Dynamic testing and design technology for off-highway exhaust systems

  • 12-May-2016 02:01 EDT
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The Tru-Flex bellows design provides a gas tight connection (low or zero leakage) and de-couples movement and vibration including rotation through the long axis of the bellows (torsion), between the engine and the remainder of the exhaust system.

As the industry readies itself for Tier 5 emissions compliance in 2019, it makes sense to look back at recent technological milestones to plot the trajectory of future trends. In the exhaust systems arena, innovations occurring within the last decade, along with new analytical tools, will help shape the way engineers design systems in the future.

2007 EPA emission standards for on-highway vehicles and equipment required that exhaust systems be leak-free from the engine through the treatment system. As a result of the 2007 regulations the heat retention characteristics of the exhaust transmission system became important, because the treatment systems used to meet the emissions standards operate more effectively with higher exhaust stream temperatures.

In the past, the engine outlet and the treatment system were commonly joined using a strip-wound metal hose. However, after new EPA standards were enforced, the nominal leakage rate and lack of thermal insulation associated with the original metal hose approach made it obsolete. Bellows formed from a solid steel tube were found to be the most suitable replacement.

In 2007, Tru-Flex, LLC. introduced its Internally Insulated, Torsional and Non-Torsional Bellows solutions. Several unique features of the Tru-Flex bellows allowed it to manage not only normal displacements between the engine and chassis, but also other major issues such as heat retention, torsion and high-frequency vibration. The combined result of these innovations is an exhaust component that has optimum durability and improves the overall performance of the exhaust system.

The Tru-Flex bellows design de-couples movement and vibration between the engine and the remainder of the exhaust system. This includes rotation through the long axis of the bellows (torsion), which is extremely damaging to all standard type bellows. The design provides a gas tight connection (low or zero leakage).

The de-coupling capability and extensive product array allows an exhaust system engineer complete freedom in designing an exhaust layout in a manner that works best for their particular application.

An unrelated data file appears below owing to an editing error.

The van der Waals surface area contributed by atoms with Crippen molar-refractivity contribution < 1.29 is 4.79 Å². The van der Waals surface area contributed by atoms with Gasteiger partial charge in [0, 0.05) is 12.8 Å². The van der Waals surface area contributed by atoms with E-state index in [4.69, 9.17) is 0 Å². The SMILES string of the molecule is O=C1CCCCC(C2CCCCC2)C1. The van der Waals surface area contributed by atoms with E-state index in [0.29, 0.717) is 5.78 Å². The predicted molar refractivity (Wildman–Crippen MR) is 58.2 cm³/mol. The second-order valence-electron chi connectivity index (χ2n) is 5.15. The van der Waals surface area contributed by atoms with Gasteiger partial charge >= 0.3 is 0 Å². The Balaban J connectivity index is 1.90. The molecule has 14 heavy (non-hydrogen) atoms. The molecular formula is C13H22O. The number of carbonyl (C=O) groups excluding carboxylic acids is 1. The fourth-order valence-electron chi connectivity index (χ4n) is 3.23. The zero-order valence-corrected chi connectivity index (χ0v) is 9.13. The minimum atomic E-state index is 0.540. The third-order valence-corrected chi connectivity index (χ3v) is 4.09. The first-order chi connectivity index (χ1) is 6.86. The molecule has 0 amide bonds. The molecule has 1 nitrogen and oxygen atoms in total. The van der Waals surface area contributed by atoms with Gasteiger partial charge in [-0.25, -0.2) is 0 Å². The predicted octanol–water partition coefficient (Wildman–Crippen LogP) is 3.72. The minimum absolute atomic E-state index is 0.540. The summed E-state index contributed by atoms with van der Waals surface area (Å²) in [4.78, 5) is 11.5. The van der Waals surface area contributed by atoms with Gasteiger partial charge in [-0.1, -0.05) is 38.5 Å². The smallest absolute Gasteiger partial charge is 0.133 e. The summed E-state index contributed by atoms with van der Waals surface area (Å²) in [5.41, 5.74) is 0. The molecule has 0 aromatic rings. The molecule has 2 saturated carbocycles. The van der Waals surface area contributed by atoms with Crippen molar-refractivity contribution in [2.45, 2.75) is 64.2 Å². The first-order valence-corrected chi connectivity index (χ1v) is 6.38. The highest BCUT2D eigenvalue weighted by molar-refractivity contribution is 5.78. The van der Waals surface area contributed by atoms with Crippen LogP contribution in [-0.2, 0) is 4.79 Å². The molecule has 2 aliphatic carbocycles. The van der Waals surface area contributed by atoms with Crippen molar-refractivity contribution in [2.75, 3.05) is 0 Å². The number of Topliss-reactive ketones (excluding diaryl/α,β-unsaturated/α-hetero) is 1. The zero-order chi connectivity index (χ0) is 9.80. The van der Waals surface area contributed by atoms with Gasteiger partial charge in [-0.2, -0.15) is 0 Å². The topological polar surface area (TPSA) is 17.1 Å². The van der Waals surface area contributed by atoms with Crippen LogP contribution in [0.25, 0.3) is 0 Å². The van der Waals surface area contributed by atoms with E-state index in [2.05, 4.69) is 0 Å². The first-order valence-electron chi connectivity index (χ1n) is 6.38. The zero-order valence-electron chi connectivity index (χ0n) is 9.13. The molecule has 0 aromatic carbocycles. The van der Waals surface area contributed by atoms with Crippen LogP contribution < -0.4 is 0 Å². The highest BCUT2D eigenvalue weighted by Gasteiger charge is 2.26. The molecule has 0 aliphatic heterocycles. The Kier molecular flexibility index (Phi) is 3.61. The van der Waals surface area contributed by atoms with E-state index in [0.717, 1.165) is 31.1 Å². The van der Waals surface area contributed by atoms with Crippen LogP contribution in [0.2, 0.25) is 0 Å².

The system also allows for some positional tolerance between the engine and aftertreatment device mounting locations (misalignment). The Internally Insulated, Torsional and Non-Torsional Bellows help retain as much heat as possible to support quick light-off and optimum efficiency of the aftertreatment device. A properly designed bellows de-coupler assists with the proper and efficient operation of the engine and aftertreatment system over hundreds of thousands of miles.

Tru-Flex collects measurements via its hexapod measuring unit and can later fully replicate on-vehicle conditions with its 6-axis shaker. Our engineers have developed software that processes all channels of the measurement data into true displacement data in a format that can be provided to the customer quickly.

An ongoing collaboration with a test equipment manufacturer has resulted in a proprietary design for the 6-axis shaker, which has some unique capabilities that allow it to more fully replicate on-vehicle conditions. The equipment was designed to test for longer-term failure modes and allows us to more closely match the real-world lifecycle of its systems.

The test equipment is closely coupled with analysis software that has the capability of significantly reducing and compressing the amount of running time required to meet customers’ durability test goals. Once a customer has designed and built a test truck, Tru-Flex can accurately measure the axial, lateral, angular and torsional dynamics between the engine and treatment system with its hexapod measuring equipment. Once the field data has been gathered, engineers can replicate and accelerate those forces under laboratory conditions with the 6-axis shaker, which guides the design of an optimized, higher functioning, and longer-lasting exhaust system now and in the future.

Scott Swank, Vice President of Engineering, Tru-Flex, LLC, wrote this article for Off-Highway Engineering as part of the annual Executive Viewpoints series appearing in the June 2016 issue.

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